In Baraboo.

Says they’ve got a nix-cum-rous
Larger than the Kirby House,
In Baraboo.

And a snake all wings and feet
Longer ’un Wisconsin street,
In Baraboo.

And a spotted Blastodon
Bigger ’un the Plankington,
In Baraboo.

There’s story in verse titled “Der Freischuetz” in “Dwight’s Journal of Music” dated June 20, 1857, with a line halfway through the story which notes: “I vish dat I had nix cum rous, / Und shtaid mineself in bed to house.” There are notes at the end of the story which include a translation (in Latin and English!) for “nix cum ‘rous — ne exeat — not come out. No go.”

There’s an entry in a soldier’s diary dated January 20, 1864: “Nix cum rous. I hobble around some, Found little Ben Cain in another tent, bad – so bad.” I’m not sure what he means; if he’s saying he stayed it, it doesn’t make a lot of sense because he says immediately after that he found Ben Cain in another tent, so me must have gone out.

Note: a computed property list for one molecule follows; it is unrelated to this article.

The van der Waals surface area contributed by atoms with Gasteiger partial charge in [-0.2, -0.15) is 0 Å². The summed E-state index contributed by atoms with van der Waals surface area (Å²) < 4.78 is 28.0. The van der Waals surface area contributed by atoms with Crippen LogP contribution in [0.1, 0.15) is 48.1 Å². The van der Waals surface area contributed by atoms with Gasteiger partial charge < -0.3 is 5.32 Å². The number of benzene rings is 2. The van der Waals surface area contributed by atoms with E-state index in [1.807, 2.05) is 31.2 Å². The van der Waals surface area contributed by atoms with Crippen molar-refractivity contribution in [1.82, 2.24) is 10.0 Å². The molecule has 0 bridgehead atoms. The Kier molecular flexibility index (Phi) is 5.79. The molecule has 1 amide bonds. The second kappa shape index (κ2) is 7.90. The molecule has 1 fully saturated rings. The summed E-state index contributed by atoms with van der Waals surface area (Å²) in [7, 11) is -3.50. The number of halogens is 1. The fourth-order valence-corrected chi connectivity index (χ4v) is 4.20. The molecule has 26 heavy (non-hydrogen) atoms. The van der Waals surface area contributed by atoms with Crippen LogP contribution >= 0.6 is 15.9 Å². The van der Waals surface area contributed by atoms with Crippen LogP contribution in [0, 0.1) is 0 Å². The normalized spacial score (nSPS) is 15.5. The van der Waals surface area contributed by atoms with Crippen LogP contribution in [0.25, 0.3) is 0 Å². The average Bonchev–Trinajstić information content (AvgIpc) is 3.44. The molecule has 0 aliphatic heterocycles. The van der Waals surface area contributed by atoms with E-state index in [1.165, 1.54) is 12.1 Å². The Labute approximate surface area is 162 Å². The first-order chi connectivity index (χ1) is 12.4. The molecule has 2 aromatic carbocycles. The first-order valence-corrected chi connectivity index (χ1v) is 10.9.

why a Dutchman | 3:59 am CDT
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Thursday, May 10th, 2018

I’ve got a copy of the Dictionary of Slang and Unconventional English by Eric Partridge on a shelf next to my desk at home, which I pull down and leaf through if, for instance, I’m in the middle of writing some drivel when my laptop decides it’s time to update the software without asking me. So frustrating.